S212 Friday, 23 March 2012 Poster Sessions (LD) miniflap while modified radical mastectomy, skin sparing mastectomy and subcutaneous mastectomy were done in 2(5%), 4(10%) and 6(15%) patients respectively with complete reconstruction by extended(LD) flap. The complication rates were noted as follows: partial flap necrosis in 4 patients (10%), wound breakdown in 2 patients (5%), lymphorrhea in 2 patients (5%), seroma in 6 patients (15%), some of patients showed a minor deformity in the back which disappeared with time and most patients had temporary limitation of shoulder movements postoperatively but all recovered completely within few weeks. No patients underwent secondary nipple and areola reconstruction. No local recurrence or distant metastasis in any patient during the follow up period of our study. Evaluation of aesthetic results by patients revealed that 30 patients (75%) were deeply satisfied, 6 patients (15%) were satisfied and 4 patients (10%) were poorly satisfied. While, surgeon aesthetic evaluation was good in 28 patients (70%), satisfactory in 8 patients (20%) and fair in 4 patients (10%). Conclusion: (LD) flap breast reconstruction is a very versatile, safe and satisfactory technique with a success rate of over 99% and is even suitable for high-risk patients. Donor site seroma is the most common complication and can be treated by repeated aspiration in outpatient clinic. Latissimus dorsi (LD) miniflap is the mainstay of breast reconstruction after partial mastectomy to repair defects in the lateral quadrants and the upper inner pole with low donor site morbidity and deep patient satisfaction. 572 Poster Do Surgeons See Benefit of Operating in Stage IV Breast Cancer? A. Chaudhry 1 , Z. Rayter 1 . 1 Bristol Royal Infirmary, Breast Surgery, Bristol, United Kingdom Introduction: Historically, patients with established Stage IV disease have been referred for primary palliative management with surgery usually limited to locoregional control. Survival with metastatic breast cancer has improved

journal: European Journal of Cancer
source:
publisher: Elsevier Ltd
by: A. Chaudhry; Z. Rayter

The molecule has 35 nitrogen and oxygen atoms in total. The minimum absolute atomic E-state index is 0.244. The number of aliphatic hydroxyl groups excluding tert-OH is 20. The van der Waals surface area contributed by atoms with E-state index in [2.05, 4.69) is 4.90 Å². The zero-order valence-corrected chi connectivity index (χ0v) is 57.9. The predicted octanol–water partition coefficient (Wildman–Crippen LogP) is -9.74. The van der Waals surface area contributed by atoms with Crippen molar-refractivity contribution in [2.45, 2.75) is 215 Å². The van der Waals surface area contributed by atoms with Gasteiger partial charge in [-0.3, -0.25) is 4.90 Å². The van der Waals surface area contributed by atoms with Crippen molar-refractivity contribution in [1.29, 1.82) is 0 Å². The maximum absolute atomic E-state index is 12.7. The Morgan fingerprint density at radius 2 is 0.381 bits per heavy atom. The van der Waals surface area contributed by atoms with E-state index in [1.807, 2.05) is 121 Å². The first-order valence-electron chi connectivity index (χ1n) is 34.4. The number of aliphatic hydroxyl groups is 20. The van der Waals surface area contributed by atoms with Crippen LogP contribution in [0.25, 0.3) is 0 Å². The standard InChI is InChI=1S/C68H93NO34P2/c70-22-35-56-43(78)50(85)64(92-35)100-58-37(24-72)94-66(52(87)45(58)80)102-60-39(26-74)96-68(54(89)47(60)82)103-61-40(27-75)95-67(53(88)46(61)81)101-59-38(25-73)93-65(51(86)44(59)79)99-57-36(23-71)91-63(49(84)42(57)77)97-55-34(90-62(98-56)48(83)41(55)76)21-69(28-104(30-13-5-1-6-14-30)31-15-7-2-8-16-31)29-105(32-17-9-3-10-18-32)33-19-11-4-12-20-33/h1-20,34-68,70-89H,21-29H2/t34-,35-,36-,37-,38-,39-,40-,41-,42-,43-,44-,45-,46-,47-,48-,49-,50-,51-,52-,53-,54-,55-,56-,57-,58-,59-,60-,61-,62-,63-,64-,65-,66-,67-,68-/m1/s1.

S212 Friday, 23 March 2012 Poster Sessions (LD) miniflap while modified radical mastectomy, skin sparing mastectomy and subcutaneous mastectomy were done in 2(5%), 4(10%) and 6(15%) patients respectively with complete reconstruction by extended(LD) flap. The complication rates were noted as follows: partial flap necrosis in 4 patients (10%), wound breakdown in 2 patients (5%), lymphorrhea in 2 patients (5%), seroma in 6 patients (15%), some of patients showed a minor deformity in the back which disappeared with time and most patients had temporary limitation of shoulder movements postoperatively but all recovered completely within few weeks. No patients underwent secondary nipple and areola reconstruction. No local recurrence or distant metastasis in any patient during the follow up period of our study. Evaluation of aesthetic results by patients revealed that 30 patients (75%) were deeply satisfied, 6 patients (15%) were satisfied and 4 patients (10%) were poorly satisfied. While, surgeon aesthetic evaluation was good in 28 patients (70%), satisfactory in 8 patients (20%) and fair in 4 patients (10%). Conclusion: (LD) flap breast reconstruction is a very versatile, safe and satisfactory technique with a success rate of over 99% and is even suitable for high-risk patients. Donor site seroma is the most common complication and can be treated by repeated aspiration in outpatient clinic. Latissimus dorsi (LD) miniflap is the mainstay of breast reconstruction after partial mastectomy to repair defects in the lateral quadrants and the upper inner pole with low donor site morbidity and deep patient satisfaction. 572 Poster Do Surgeons See Benefit of Operating in Stage IV Breast Cancer? A. Chaudhry 1 , Z. Rayter 1 . 1 Bristol Royal Infirmary, Breast Surgery, Bristol, United Kingdom Introduction: Historically, patients with established Stage IV disease have been referred for primary palliative management with surgery usually limited to locoregional control. Survival with metastatic breast cancer has improved